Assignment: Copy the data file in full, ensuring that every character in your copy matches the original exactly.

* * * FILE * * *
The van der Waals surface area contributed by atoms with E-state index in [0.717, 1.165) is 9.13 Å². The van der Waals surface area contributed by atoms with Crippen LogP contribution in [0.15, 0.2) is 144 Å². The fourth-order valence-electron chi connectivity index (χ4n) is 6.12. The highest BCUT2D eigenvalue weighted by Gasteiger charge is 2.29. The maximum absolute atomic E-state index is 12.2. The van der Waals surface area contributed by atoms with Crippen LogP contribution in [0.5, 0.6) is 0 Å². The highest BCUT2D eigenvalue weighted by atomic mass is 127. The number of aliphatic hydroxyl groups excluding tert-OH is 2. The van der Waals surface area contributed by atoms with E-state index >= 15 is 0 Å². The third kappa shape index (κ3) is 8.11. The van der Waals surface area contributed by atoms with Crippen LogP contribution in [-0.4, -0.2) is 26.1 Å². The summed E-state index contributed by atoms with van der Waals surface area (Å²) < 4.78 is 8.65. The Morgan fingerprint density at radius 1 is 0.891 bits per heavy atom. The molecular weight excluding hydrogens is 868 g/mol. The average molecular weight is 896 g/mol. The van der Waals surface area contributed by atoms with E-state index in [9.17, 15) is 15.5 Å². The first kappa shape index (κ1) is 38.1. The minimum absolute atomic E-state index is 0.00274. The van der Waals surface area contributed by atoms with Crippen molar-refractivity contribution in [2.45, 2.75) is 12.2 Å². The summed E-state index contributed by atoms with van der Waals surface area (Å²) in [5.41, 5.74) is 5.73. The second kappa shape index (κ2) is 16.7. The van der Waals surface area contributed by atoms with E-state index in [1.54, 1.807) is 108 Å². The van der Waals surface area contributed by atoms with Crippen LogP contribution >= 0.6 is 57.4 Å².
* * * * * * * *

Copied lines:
The van der Waals surface area contributed by atoms with E-state index in [0.717, 1.165) is 9.13 Å². The van der Waals surface area contributed by atoms with Crippen LogP contribution in [0.15, 0.2) is 144 Å². The fourth-order valence-electron chi connectivity index (χ4n) is 6.12. The highest BCUT2D eigenvalue weighted by Gasteiger charge is 2.29. The maximum absolute atomic E-state index is 12.2. The van der Waals surface area contributed by atoms with Crippen LogP contribution in [0.5, 0.6) is 0 Å². The highest BCUT2D eigenvalue weighted by atomic mass is 127. The number of aliphatic hydroxyl groups excluding tert-OH is 2. The van der Waals surface area contributed by atoms with E-state index >= 15 is 0 Å². The third kappa shape index (κ3) is 8.11. The van der Waals surface area contributed by atoms with Crippen LogP contribution in [-0.4, -0.2) is 26.1 Å². The summed E-state index contributed by atoms with van der Waals surface area (Å²) < 4.78 is 8.65. The Morgan fingerprint density at radius 1 is 0.891 bits per heavy atom. The molecular weight excluding hydrogens is 868 g/mol. The average molecular weight is 896 g/mol. The van der Waals surface area contributed by atoms with E-state index in [9.17, 15) is 15.5 Å². The first kappa shape index (κ1) is 38.1. The minimum absolute atomic E-state index is 0.00274. The van der Waals surface area contributed by atoms with Crippen molar-refractivity contribution in [2.45, 2.75) is 12.2 Å². The summed E-state index contributed by atoms with van der Waals surface area (Å²) in [5.41, 5.74) is 5.73. The second kappa shape index (κ2) is 16.7. The van der Waals surface area contributed by atoms with E-state index in [1.54, 1.807) is 108 Å². The van der Waals surface area contributed by atoms with Crippen LogP contribution >= 0.6 is 57.4 Å².